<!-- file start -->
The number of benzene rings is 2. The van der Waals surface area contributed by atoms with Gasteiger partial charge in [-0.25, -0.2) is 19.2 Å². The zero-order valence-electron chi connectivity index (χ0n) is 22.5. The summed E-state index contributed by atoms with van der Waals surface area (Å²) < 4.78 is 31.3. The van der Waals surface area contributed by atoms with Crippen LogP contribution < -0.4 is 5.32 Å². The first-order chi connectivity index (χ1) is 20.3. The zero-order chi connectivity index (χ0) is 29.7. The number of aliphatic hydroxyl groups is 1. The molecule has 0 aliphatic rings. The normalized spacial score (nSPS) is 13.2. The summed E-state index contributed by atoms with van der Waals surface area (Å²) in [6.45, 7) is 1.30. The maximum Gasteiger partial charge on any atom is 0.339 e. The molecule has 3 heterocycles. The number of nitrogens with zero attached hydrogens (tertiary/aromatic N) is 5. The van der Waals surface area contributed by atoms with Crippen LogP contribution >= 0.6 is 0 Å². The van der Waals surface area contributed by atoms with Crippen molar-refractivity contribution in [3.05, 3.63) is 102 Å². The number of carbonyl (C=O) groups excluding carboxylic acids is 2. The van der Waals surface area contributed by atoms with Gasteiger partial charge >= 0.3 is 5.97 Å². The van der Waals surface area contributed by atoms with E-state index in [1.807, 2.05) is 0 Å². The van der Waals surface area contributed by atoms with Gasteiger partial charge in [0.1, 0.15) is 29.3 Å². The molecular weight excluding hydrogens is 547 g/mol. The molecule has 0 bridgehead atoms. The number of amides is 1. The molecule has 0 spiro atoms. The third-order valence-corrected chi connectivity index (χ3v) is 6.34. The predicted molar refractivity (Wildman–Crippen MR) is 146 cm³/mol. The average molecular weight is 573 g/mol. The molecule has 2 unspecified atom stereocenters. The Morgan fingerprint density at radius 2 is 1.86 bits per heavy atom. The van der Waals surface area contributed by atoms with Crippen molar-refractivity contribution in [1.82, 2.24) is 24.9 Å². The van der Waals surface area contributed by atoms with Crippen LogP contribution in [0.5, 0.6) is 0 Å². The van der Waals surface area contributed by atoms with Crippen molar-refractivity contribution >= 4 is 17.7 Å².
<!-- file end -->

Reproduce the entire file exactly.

The number of benzene rings is 2. The van der Waals surface area contributed by atoms with Gasteiger partial charge in [-0.25, -0.2) is 19.2 Å². The zero-order valence-electron chi connectivity index (χ0n) is 22.5. The summed E-state index contributed by atoms with van der Waals surface area (Å²) < 4.78 is 31.3. The van der Waals surface area contributed by atoms with Crippen LogP contribution < -0.4 is 5.32 Å². The first-order chi connectivity index (χ1) is 20.3. The zero-order chi connectivity index (χ0) is 29.7. The number of aliphatic hydroxyl groups is 1. The molecule has 0 aliphatic rings. The normalized spacial score (nSPS) is 13.2. The summed E-state index contributed by atoms with van der Waals surface area (Å²) in [6.45, 7) is 1.30. The maximum Gasteiger partial charge on any atom is 0.339 e. The molecule has 3 heterocycles. The number of nitrogens with zero attached hydrogens (tertiary/aromatic N) is 5. The van der Waals surface area contributed by atoms with Crippen LogP contribution >= 0.6 is 0 Å². The van der Waals surface area contributed by atoms with Crippen molar-refractivity contribution in [3.05, 3.63) is 102 Å². The number of carbonyl (C=O) groups excluding carboxylic acids is 2. The van der Waals surface area contributed by atoms with Gasteiger partial charge >= 0.3 is 5.97 Å². The van der Waals surface area contributed by atoms with E-state index in [1.807, 2.05) is 0 Å². The van der Waals surface area contributed by atoms with Gasteiger partial charge in [0.1, 0.15) is 29.3 Å². The molecular weight excluding hydrogens is 547 g/mol. The molecule has 0 bridgehead atoms. The number of amides is 1. The molecule has 0 spiro atoms. The third-order valence-corrected chi connectivity index (χ3v) is 6.34. The predicted molar refractivity (Wildman–Crippen MR) is 146 cm³/mol. The average molecular weight is 573 g/mol. The molecule has 2 unspecified atom stereocenters. The Morgan fingerprint density at radius 2 is 1.86 bits per heavy atom. The van der Waals surface area contributed by atoms with Crippen molar-refractivity contribution in [1.82, 2.24) is 24.9 Å². The van der Waals surface area contributed by atoms with Crippen LogP contribution in [0.5, 0.6) is 0 Å². The van der Waals surface area contributed by atoms with Crippen molar-refractivity contribution >= 4 is 17.7 Å².